Organizational Development can be defined as recognizing, creating and implementing a solution to an organization’s weaknesses in performance through team effort. The desired result is a shared enthusiastic attitude toward accomplishing new and existing circumstances or events. The organization’s weakness in performance may be contributed to a procedure that is ineffective. The recognition of this weakness may become apparent through constructive criticism received from clientele or through the inability to maintain competitiveness. The weakness, once identified, should be subjected to a company meeting to solicit ideas for its elimination/improvement.
An organization may recognize that the heavy workload of its administrative staff is resulting in missed deadlines, which results in lost clients, which results in lost revenue. The weakness is recognized also though the opinions of the overworked staff. The organization may choose to increase its staff, purchase more efficient computer software/hardware, or reconstruct the distribution on the workload. The less burdened staff becomes more efficient and enthusiasm increases.
Learning partnerships are established through the group effort of management, staff, and teaching professionals in an effort to enhance knowledge and skills for the benefit of an organization. In this manner, an organization takes a proactive approach to prevent weaknesses. To stay competitive, an organization utilizes learning partnerships through the continuous education of its entire staff. This can be accomplished through such instruments as seminars, workshops, or updated computer programming.
An organization’s weakness is often easier to identify than to manage. Weaknesses are likely to become apparent through an employee’s poor performance and defense thereof. A change in the distribution or work, learning partnerships, and a proactive approach to preventing weaknesses (as discussed above) are all tactics that can help manage weaknesses.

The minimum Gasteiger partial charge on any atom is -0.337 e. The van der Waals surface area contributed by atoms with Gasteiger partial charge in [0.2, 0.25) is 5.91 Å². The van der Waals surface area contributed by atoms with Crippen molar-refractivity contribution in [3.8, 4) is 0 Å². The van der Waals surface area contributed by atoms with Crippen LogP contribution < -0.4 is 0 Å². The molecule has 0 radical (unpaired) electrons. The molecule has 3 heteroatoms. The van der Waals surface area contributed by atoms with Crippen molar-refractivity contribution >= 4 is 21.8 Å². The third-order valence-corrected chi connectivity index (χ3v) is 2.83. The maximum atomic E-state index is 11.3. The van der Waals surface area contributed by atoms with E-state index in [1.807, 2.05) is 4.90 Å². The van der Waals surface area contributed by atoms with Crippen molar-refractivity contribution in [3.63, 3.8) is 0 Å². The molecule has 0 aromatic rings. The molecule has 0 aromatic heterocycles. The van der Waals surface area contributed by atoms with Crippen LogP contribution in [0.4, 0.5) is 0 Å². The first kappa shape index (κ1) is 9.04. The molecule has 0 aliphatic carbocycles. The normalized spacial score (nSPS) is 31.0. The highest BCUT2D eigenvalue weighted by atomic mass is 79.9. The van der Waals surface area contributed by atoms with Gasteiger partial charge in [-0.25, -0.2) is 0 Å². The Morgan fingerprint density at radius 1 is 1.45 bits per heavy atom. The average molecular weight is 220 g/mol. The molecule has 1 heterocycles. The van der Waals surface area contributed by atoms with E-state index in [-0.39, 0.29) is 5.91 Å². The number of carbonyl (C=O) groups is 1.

Acceptance of weakness may also be a method of management. For many different reasons, an organization may choose to maintain the services of an employee even if they are not up to par. To compensate for the shortcoming, the task(s) become the joint responsibility of other personnel.
Characteristics of Learning Organizations
Characteristics of the learning organization include learning as one unit, recognition that continuing education is vital to the organization’s continued success, and adaptation to our ever changing world. Organizations interact with each other to inspire creativity. This is primarily accomplished through regular meetings to exchange ideas and adopt new/improve existing policies or performances to move together toward the success of the organization.
Strategies required before learning can be acquired include an employee’s receptiveness to learning and change, and the employee’s ability to seek/undertake independent learning opportunities. If an employee is eager to learn and can adapt to change, job performance is improved and opportunities for promotion are inevitable. If an organization rarely offers opportunities for learning, an employee may find it beneficial to seek other learning opportunities and resources. In either case, the new skills or techniques learned must be implemented to become effective.
By Shirley J. Caruso, M.A., Human Resource Development